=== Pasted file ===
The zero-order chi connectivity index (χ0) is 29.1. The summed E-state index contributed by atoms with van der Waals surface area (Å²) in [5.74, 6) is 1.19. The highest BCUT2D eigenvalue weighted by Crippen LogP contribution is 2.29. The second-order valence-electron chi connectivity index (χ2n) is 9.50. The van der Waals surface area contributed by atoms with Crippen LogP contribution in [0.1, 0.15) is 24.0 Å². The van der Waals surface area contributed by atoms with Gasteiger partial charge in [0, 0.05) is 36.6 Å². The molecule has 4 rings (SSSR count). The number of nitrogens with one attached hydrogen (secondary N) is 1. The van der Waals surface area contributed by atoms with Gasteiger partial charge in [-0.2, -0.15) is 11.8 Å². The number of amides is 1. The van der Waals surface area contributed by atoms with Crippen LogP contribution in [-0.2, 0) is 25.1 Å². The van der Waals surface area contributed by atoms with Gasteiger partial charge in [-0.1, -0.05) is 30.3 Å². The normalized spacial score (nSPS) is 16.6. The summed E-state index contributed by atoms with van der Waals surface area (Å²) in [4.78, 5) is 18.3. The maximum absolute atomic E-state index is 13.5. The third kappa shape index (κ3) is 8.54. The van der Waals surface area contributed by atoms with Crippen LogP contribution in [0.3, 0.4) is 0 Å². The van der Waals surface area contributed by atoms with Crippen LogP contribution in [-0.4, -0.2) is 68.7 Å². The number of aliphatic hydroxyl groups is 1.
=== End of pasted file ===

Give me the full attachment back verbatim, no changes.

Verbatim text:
The zero-order chi connectivity index (χ0) is 29.1. The summed E-state index contributed by atoms with van der Waals surface area (Å²) in [5.74, 6) is 1.19. The highest BCUT2D eigenvalue weighted by Crippen LogP contribution is 2.29. The second-order valence-electron chi connectivity index (χ2n) is 9.50. The van der Waals surface area contributed by atoms with Crippen LogP contribution in [0.1, 0.15) is 24.0 Å². The van der Waals surface area contributed by atoms with Gasteiger partial charge in [0, 0.05) is 36.6 Å². The molecule has 4 rings (SSSR count). The number of nitrogens with one attached hydrogen (secondary N) is 1. The van der Waals surface area contributed by atoms with Gasteiger partial charge in [-0.2, -0.15) is 11.8 Å². The number of amides is 1. The van der Waals surface area contributed by atoms with Crippen LogP contribution in [-0.2, 0) is 25.1 Å². The van der Waals surface area contributed by atoms with Gasteiger partial charge in [-0.1, -0.05) is 30.3 Å². The normalized spacial score (nSPS) is 16.6. The summed E-state index contributed by atoms with van der Waals surface area (Å²) in [4.78, 5) is 18.3. The maximum absolute atomic E-state index is 13.5. The third kappa shape index (κ3) is 8.54. The van der Waals surface area contributed by atoms with Crippen LogP contribution in [0.3, 0.4) is 0 Å². The van der Waals surface area contributed by atoms with Crippen LogP contribution in [-0.4, -0.2) is 68.7 Å². The number of aliphatic hydroxyl groups is 1.